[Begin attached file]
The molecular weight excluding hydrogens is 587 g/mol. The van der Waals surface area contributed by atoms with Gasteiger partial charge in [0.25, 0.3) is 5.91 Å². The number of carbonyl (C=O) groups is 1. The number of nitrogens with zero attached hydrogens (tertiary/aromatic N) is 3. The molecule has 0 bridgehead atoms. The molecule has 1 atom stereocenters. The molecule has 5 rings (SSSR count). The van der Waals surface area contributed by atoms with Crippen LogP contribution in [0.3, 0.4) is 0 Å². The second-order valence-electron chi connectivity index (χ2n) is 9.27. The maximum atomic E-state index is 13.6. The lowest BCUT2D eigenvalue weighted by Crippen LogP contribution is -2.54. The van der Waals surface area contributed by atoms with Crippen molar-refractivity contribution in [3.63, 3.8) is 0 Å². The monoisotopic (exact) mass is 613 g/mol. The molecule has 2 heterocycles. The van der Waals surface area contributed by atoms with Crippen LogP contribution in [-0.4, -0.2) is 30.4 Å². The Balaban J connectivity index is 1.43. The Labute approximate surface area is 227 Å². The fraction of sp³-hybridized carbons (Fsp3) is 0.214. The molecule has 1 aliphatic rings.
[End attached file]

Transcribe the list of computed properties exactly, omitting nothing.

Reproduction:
The molecular weight excluding hydrogens is 587 g/mol. The van der Waals surface area contributed by atoms with Gasteiger partial charge in [0.25, 0.3) is 5.91 Å². The number of carbonyl (C=O) groups is 1. The number of nitrogens with zero attached hydrogens (tertiary/aromatic N) is 3. The molecule has 0 bridgehead atoms. The molecule has 1 atom stereocenters. The molecule has 5 rings (SSSR count). The van der Waals surface area contributed by atoms with Crippen LogP contribution in [0.3, 0.4) is 0 Å². The second-order valence-electron chi connectivity index (χ2n) is 9.27. The maximum atomic E-state index is 13.6. The lowest BCUT2D eigenvalue weighted by Crippen LogP contribution is -2.54. The van der Waals surface area contributed by atoms with Crippen molar-refractivity contribution in [3.63, 3.8) is 0 Å². The monoisotopic (exact) mass is 613 g/mol. The molecule has 2 heterocycles. The van der Waals surface area contributed by atoms with Crippen LogP contribution in [-0.4, -0.2) is 30.4 Å². The Balaban J connectivity index is 1.43. The Labute approximate surface area is 227 Å². The fraction of sp³-hybridized carbons (Fsp3) is 0.214. The molecule has 1 aliphatic rings.